Israel official warns of ‘Somalization’ of Syria

Israel official warns of ‘Somalization’ of Syria

Israel official warns of ‘Somalization’ of Syria

Yigar Palmor insists Israel respects Turkey’s rights and expect Turkey to respect everyone’s right in the same way. “When Turkey retaliated to deadly Syrian fire Israel made it clear that Turkey had the right to respond and defend its own citizens,” he says. AA Photo

The spokesman for Israel’s Foreign Ministry has voiced his concerns about the potential for radical Sunni elements to take power in a post-Assad Syria.

Yigal Palmor said all could see how different extremist groups are playing their own games in the chaos currently taking over Syria. “There is a great concern that uncontrolled elements at the service of extremist ideas will manage to take over smaller or bigger separate territories inside the Syrian borders,” he told the Hürriyet Daily News in an interview in Jerusalem.

“The ‘Somalization’ of Syria is a great concern. We hope that this war ends as quickly as possible, with a central power emerging that will rule all Syria,” he said.

There has lately been much talk in Israeli and in the Turkish media about a possible Israeli apology for Mavi Marmara and a subsequent rapprochement. Do you not think the apology is being over-emphasized as a kind of Midas touch for normalization?

I think this is way over-emphasized and is given a wrong place in the general scheme of events that would lead us to reconciliation. The question is not the apology. The real question is, does the Turkish government want to normalize its relations with Israel? And if it does, why does it use the excuse of Gaza to block every possibility of rapprochement. I’m afraid that we don’t have a real answer to that.

We don’t understand what motivates the Turkish government. We would know more if the Turkish government agreed to engage in some kind of dialogue, but that’s not the case. I’m afraid Prime Minister Recep Tayyip Erdoğan and Foreign Minister Ahmet Davutoğlu will use any pretext to maintain the status as it is now.

Would the removal of the naval blockade on Gaza be a game changer?

The term blockade does not correspond at all to the situation in Gaza, because any non-military material can go in. You must remember that Gaza has a border with Egypt and it would be meaningless for Israel to block something at the border that they can get in through Egypt. Anything legitimate like medical equipment or building material can come in through any of Gaza’s two borders. Also, people from Gaza can come into Israel for medical treatment freely and be treated in Israeli hospitals. But on the other side of the border there is an enemy government [Hamas]. You have to understand that when the other side of the border does not have a legitimate police force you need to be extra cautious when big containers are shipped into Israeli territory. You need to be able to scan everything.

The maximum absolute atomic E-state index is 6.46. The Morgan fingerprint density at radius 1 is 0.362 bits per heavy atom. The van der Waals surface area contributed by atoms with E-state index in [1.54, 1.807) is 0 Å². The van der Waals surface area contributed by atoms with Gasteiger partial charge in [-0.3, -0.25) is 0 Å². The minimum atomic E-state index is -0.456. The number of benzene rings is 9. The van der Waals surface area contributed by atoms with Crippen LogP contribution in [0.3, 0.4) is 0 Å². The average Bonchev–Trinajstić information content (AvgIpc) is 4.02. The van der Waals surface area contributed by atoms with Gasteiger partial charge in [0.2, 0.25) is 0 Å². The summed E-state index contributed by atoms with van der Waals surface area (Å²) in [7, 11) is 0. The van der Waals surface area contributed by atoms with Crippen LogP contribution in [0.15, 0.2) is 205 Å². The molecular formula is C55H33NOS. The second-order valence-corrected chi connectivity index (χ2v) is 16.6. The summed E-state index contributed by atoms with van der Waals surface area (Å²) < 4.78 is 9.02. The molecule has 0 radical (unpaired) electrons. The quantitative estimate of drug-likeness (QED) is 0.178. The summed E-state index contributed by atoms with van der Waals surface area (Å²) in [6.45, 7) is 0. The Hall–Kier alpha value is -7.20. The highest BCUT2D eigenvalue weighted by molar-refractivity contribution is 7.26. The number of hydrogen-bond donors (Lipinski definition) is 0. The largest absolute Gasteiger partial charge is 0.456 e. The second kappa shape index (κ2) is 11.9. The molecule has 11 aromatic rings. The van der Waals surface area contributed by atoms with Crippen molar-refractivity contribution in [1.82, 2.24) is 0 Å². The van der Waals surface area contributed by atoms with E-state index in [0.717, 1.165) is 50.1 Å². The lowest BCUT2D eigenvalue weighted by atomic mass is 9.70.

That was not the case before Hamas took over. There were no limitations. If Hamas had not declared war with Israel this would not be the case. Restrictions at the border are purely for security and due to the policies of Hamas. This is why they are not allowed free access to the sea, although they can get anything through the land border. All legitimate material can be unloaded at Ashdod or Port Said, from where it can be safely transported to Gaza. This is how humanitarian aid for Gaza comes in, or how international organizations bring their material for projects.

What would convince Ankara to think that normalization would be in its interests?

Israeli people are and have always been friends of the Turkish people. They will remain so in the future, no matter who is in power in Turkey. We have common regional objectives and great common interests. Regional developments have made these interests even clearer, and the fact that the Turkish government continues to ignore this, to the detriment of Turkey’s interests, is incomprehensible.

The situation in Syria, for example, is very preoccupying. We all have an interest in seeing a stable rational government in power in Damascus. A government not controlled by extremists. This is in everyone’s interest. Stability on the border is in everyone’s interest. I am not suggesting that we could have been engaged in military action together with Turkey if we had friendly relations. But without the option of military action there could have been a very important coordination of diplomatic efforts that would have clearly benefited both countries, and even Syria itself. We could have coordinated efforts to stop the bloodshed in Syria. An axis of peace and stability between Turkey and Israel would have had constructive implications for many countries in the region. The extremists and moderates who are now confronting each other could have taken a Turkish-Israeli peace axis as a major external reference point.

Where do Israel’s policy priorities on Syria converge and diverge with Turkey’s?